The Morning Report
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County Supervisors Dianne Jacob and Pam Slater-Price just unveiled an aggressive plan to eliminate health care funding for many county retirees. If it goes the way the two supervisors plan, all future county retirees would have to pay for their own medical costs as well.
Practically, this means an immediate hit to some retirees’ pocketbooks of up to $400 per month. It’s a move that would protect the county from having to pay about $40 million a year to conform to new accounting standards and fully fund the health care benefits it currently provides retirees.
It’s kind of complicated but here’s how the plan works: Jacob and Slater-Price will ask the Board of Supervisors to sign onto a resolution.
The resolution will recommend that the county’s retirement system stop paying for the health care of its so-called Tier A members.
The county has two basic types of retirees: Those who retired with pre-2002 benefit levels – known as Tier I and Tier II – and those who retired after the Board of Supervisors granted a massive pension enhancement that year: Tier A.
If the Board of Supervisors approves the resolution, all eyes will turn to the retirement system – ostensibly an independent body – to see if it acquiesces. But Jacob and Slater-Price built in what appears to be a brilliant little insurance policy. If the pension board rebuffs the Board of Supervisors, the county’s chief financial officer will employ an accounting mechanism to stop health care funding for all retirees. That includes Tier I and Tier II, who are the oldest and potentially most vulnerable retirees. They retired at lower benefit levels and with much lower salaries than more recent retirees.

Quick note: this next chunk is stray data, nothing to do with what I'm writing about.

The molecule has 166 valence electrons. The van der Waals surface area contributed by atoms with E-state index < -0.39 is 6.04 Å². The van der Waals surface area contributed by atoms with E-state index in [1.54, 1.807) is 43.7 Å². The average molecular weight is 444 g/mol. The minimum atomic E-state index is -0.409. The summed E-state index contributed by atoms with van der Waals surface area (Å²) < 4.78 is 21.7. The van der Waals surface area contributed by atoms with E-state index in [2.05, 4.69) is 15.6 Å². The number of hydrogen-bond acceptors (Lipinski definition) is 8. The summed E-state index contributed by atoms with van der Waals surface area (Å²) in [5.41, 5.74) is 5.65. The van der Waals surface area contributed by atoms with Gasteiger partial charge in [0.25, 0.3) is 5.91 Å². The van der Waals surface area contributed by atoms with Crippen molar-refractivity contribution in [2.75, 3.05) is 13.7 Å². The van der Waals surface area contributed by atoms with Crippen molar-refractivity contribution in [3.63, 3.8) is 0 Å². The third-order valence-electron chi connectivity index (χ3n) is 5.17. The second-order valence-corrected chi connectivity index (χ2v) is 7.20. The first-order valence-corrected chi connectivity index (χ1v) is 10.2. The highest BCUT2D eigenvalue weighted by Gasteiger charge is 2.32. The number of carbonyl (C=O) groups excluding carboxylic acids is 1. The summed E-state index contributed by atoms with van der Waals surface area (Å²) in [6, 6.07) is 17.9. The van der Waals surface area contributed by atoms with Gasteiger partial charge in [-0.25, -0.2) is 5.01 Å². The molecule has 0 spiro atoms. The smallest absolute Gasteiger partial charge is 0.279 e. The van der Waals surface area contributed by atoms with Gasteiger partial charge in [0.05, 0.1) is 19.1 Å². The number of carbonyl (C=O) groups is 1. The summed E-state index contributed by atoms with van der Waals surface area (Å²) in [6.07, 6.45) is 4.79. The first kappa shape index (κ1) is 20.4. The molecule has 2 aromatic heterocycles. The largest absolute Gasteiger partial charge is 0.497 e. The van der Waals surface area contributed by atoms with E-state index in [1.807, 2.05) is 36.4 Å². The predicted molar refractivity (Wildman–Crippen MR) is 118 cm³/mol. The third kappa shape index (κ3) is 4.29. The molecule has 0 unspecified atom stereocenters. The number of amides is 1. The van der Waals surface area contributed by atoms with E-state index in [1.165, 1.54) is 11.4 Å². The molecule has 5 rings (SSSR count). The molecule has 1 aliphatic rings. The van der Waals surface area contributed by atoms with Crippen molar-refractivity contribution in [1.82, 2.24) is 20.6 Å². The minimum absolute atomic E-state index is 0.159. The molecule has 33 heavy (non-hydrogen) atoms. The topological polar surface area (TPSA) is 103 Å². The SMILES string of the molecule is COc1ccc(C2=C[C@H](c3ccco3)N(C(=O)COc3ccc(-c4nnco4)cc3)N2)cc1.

Are you with me so far? In other words, the supervisors hope to cut funding for retiree health care for some current retirees. If the pension board doesn’t follow the lead, the county will cut health care for all current retirees.
If you want my short version there’s this: Jacob and Slater-Price have taken an impressive and strong stance to protect taxpayers from the rising health care costs of county retirees. I have no qualm with a government paying for the health care of its retirees. But the county, like many local governments, had not set aside the money properly for this benefit. Its retirement board for years has been siphoning money off of its investment earnings to pay for the benefit, which Jacobs and Slater-Price claim is not vested, or benefit.
The county had two choices: come up with a significant amount of money – as in billions – by raising taxes, or cut the health care benefit for retirees.
Too often, in California, people who call themselves fiscal conservatives pretend that there’s a third way: that you can give benefits like health care for retirees without paying for it.
Kudos to Jacob and Slater-Price for choosing a tough option, preparing to take the criticism that will inevitably come and plotting to cut a benefit they may have been planning on for their own personal security in the future as well.
Much much more on this on the way. Let’s just say that when they called me to tell me they had something in the works, I knew it was about retiree health care, which is a looming liability for many governments in many regions of this country.
But I couldn’t have imagined they’d have a sweeping reform like this in mind.
The retirees are going to flip out. I can’t imagine current employees won’t as well. Stay tuned.